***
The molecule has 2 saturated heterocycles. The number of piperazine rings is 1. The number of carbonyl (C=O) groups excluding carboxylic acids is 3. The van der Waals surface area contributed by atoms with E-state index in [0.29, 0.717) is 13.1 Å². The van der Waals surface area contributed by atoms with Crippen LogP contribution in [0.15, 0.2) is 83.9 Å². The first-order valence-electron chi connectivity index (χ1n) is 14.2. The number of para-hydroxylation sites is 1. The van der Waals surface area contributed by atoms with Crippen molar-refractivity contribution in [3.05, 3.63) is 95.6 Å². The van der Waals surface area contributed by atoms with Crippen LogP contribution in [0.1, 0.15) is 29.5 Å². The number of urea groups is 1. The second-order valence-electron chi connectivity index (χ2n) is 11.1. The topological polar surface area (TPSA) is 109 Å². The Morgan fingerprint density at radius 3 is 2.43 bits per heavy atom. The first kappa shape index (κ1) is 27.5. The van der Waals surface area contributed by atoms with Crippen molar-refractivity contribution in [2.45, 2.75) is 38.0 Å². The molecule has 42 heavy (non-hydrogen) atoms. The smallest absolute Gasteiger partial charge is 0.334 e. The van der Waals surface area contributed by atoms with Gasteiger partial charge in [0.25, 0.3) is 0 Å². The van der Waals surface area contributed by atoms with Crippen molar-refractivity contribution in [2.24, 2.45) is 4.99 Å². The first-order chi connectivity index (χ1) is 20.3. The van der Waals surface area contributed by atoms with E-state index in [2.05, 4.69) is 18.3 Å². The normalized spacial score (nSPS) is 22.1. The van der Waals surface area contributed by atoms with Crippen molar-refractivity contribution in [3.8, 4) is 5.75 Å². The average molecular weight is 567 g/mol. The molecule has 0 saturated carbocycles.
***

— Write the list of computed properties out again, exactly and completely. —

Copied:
The molecule has 2 saturated heterocycles. The number of piperazine rings is 1. The number of carbonyl (C=O) groups excluding carboxylic acids is 3. The van der Waals surface area contributed by atoms with E-state index in [0.29, 0.717) is 13.1 Å². The van der Waals surface area contributed by atoms with Crippen LogP contribution in [0.15, 0.2) is 83.9 Å². The first-order valence-electron chi connectivity index (χ1n) is 14.2. The number of para-hydroxylation sites is 1. The van der Waals surface area contributed by atoms with Crippen molar-refractivity contribution in [3.05, 3.63) is 95.6 Å². The van der Waals surface area contributed by atoms with Crippen LogP contribution in [0.1, 0.15) is 29.5 Å². The number of urea groups is 1. The second-order valence-electron chi connectivity index (χ2n) is 11.1. The topological polar surface area (TPSA) is 109 Å². The Morgan fingerprint density at radius 3 is 2.43 bits per heavy atom. The first kappa shape index (κ1) is 27.5. The van der Waals surface area contributed by atoms with Crippen molar-refractivity contribution in [2.45, 2.75) is 38.0 Å². The molecule has 42 heavy (non-hydrogen) atoms. The smallest absolute Gasteiger partial charge is 0.334 e. The van der Waals surface area contributed by atoms with Gasteiger partial charge in [0.25, 0.3) is 0 Å². The van der Waals surface area contributed by atoms with Crippen molar-refractivity contribution in [2.24, 2.45) is 4.99 Å². The first-order chi connectivity index (χ1) is 20.3. The van der Waals surface area contributed by atoms with E-state index in [2.05, 4.69) is 18.3 Å². The normalized spacial score (nSPS) is 22.1. The van der Waals surface area contributed by atoms with Crippen molar-refractivity contribution in [3.8, 4) is 5.75 Å². The average molecular weight is 567 g/mol. The molecule has 0 saturated carbocycles.